Article Text

other Versions

PDF
Giant cell arteritis presenting with bilateral orbital inflammatory disease and enhancing superficial temporal arteries
  1. Jamie R Mitchell1,
  2. Iris Krashin-Bichler2,
  3. Marc Rosenblum3,
  4. Eli L Diamond4,
  5. Marc J Dinkin1
  1. 1Department of Ophthalmology, Weill Cornell Medical Center, New York, New York, USA
  2. 2Department of Ophthalmology, Tel Aviv Medical Center, Tel Aviv, Israel
  3. 3Department of Pathology, Memorial Sloan-Kettering Cancer Center, New York, New York, USA
  4. 4Department of Neurology, Memorial Sloan-Kettering Cancer Center, New York, New York, USA
  1. Correspondence to Dr Jamie R Mitchell, Department of Ophthalmology, Weill Cornell Medical Center, 1305 York Ave. 11th floor, New York, NY 10021, USA; jam9181{at}med.cornell.edu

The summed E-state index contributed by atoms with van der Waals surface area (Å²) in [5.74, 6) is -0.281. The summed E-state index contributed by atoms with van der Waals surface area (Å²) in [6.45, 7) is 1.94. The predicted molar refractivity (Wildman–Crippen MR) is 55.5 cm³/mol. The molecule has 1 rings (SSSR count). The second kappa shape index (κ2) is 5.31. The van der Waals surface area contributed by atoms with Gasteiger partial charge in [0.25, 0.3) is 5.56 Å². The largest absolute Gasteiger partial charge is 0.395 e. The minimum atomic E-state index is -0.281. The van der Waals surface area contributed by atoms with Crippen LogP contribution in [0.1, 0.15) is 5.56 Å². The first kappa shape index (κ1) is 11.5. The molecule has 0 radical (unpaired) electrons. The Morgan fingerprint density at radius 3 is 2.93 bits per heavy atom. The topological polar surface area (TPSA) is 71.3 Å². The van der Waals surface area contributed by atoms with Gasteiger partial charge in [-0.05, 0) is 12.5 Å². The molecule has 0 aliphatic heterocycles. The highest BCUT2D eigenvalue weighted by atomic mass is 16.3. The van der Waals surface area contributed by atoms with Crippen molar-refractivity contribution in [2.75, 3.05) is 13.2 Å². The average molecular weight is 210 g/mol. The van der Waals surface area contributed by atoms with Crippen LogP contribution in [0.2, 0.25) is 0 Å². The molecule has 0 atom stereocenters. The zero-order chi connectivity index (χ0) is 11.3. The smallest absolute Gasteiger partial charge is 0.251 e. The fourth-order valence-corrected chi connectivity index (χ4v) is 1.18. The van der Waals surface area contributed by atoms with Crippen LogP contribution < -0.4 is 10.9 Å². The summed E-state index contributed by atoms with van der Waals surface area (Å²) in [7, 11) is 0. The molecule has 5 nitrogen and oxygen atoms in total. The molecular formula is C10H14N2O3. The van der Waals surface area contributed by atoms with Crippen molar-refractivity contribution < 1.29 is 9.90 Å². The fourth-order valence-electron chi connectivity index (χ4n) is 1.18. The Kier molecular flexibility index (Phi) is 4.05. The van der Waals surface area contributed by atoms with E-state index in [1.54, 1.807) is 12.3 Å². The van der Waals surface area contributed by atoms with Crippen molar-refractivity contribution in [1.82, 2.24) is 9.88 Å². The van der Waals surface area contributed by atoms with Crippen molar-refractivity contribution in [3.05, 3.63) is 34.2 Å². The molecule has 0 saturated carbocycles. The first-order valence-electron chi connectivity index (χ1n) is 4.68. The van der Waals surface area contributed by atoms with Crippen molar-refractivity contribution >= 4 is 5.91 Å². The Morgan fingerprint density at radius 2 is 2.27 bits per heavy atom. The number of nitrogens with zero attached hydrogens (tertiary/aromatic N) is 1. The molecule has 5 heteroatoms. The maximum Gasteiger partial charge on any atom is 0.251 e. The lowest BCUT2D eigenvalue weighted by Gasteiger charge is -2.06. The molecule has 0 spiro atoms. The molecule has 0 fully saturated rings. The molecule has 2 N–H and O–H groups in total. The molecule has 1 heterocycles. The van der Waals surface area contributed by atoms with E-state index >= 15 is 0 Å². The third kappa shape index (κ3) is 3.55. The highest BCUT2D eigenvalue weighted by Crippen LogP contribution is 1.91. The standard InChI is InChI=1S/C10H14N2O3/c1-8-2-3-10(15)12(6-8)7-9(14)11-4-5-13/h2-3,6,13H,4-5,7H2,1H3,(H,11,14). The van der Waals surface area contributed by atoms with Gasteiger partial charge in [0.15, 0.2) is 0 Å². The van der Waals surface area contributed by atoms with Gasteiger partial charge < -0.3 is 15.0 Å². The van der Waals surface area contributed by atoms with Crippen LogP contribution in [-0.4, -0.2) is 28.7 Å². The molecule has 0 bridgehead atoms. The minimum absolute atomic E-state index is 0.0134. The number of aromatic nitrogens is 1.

Statistics from Altmetric.com

Case report

A 68-year-old man with metastatic prostate cancer was admitted with a 1-week history of bilateral ‘conjunctivitis’, headaches and horizontal diplopia. On examination, the superficial temporal arteries were bilaterally prominent and indurated, with conjunctival injection and chemosis. There were bilateral abduction deficits, but visual acuity and fundi were normal.

MR scan of the brain and orbits showed bilateral enhancement of the temporal arteries with intraconal fat stranding but with no extra-ocular muscle enlargement or orbital mass (figure 1A,B). His erythrocyte sedimentation rate was elevated at 103 mm/1st h (<20), serum C reactive protein was 14 mg/L (<10) and CSF: …

View Full Text

Request permissions

If you wish to reuse any or all of this article please use the link below which will take you to the Copyright Clearance Center’s RightsLink service. You will be able to get a quick price and instant permission to reuse the content in many different ways.

Linked Articles

  • Editors' choice
    BMJ Publishing Group Ltd